Hafez was born in Damascus in 1984, moved to Saudi Arabia after one year and returned to Syria at age 15. At 17, he applied for a student visa to study architecture in the U.S., but 9/11 had just happened. The initial background check alone took a year and a half, Hafez said during a phone call from his architectural office at Pickard Chilton in New Haven, Conn.
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Once settled into a five-year program at Iowa State University, Hafez found himself unable to obtain a visa to visit home. He began re-creating remembered neighborhoods out of homesickness, using the materials available for making architectural models. Hafez had his first show at Iowa State in 2008. He graduated in 2009 and was finally able to return home in 2011, when his firm sent him to Lebanon to present a project. The trip required returning through Damascus to have his visa restamped.
The origin of Hafez's intricately detailed sculptures may explain his work's odd combination of dire subject matter with an evident delight in miniaturization. Miniature worlds evoke childhood almost by definition — as anyone knows who once made tiny flower arrangements for a dollhouse or has followed Alice as she alternately shrinks and grows in Alice's Adventures in Wonderland.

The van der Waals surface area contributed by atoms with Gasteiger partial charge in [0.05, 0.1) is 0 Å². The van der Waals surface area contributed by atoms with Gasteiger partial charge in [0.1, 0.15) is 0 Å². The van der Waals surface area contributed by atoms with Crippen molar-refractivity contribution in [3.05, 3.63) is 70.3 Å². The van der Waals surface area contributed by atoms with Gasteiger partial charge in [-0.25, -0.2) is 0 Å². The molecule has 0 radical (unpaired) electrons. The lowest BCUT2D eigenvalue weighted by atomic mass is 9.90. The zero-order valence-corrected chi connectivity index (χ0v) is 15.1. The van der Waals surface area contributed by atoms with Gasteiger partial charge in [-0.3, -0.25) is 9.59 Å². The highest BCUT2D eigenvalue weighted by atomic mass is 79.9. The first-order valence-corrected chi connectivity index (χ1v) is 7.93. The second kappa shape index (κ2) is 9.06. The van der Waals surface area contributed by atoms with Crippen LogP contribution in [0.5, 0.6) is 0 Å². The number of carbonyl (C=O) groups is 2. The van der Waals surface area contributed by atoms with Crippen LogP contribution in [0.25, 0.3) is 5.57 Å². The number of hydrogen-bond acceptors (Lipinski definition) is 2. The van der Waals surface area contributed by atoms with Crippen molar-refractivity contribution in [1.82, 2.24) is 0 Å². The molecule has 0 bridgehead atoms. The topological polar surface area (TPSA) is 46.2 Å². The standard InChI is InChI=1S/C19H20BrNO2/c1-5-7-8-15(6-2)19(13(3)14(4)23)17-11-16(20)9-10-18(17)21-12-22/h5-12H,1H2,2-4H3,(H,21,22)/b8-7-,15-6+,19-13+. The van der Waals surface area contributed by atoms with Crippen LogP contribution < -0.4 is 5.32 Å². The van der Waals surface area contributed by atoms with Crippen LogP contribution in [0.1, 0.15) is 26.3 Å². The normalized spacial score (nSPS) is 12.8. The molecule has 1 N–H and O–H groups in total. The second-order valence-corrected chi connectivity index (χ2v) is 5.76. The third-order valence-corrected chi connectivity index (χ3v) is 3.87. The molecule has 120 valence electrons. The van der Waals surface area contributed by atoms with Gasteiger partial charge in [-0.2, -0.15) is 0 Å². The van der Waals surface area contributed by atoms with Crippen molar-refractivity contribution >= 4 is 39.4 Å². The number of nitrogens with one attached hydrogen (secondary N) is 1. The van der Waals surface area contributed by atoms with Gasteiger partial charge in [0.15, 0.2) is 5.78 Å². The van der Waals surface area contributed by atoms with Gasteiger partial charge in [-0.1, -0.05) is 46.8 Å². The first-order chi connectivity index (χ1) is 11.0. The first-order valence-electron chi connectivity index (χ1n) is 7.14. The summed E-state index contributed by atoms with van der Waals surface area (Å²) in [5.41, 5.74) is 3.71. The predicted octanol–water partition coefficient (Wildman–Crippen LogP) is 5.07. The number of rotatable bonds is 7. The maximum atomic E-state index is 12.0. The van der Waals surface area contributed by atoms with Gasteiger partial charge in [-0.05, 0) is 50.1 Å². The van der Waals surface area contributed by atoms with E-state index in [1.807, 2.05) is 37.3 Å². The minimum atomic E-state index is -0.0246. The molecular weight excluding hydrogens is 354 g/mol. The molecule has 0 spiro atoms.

"Unsettled Nostalgia" evokes this sense of pure delight. Wall-hung, the horizontal relief depicts an imagined pre-war neighborhood bustling with life, despite its lack of human figurines. Dollhouse-size café tables and chairs, tiny Persian rugs, even a 1950s-era record player dot the balconies. Apartments equipped with acorn-cap satellite dishes crowd against a soaring arch; on a minaret, blue golf tees stand in for speakers. The eye wanders around the complex neighborhood as if on a pleasant stroll. Only adult viewers are likely to be "unsettled" by this work — knowing that, in certain war-torn Muslim countries, such a scene no longer exists.
When works depicting destruction evidence the same care for detail, their impact is all the greater. "A Refugee Nation" is a crowded assemblage of tiny, makeshift tents, hanging laundry and dilapidated structures that fills an old typewriter case hanging open on the wall. Hafez's label notes that, in this work, he has chosen to illuminate "a crisis so grim that many chose [sic] not to acknowledge, and can no longer bear witness to, its daily atrocities."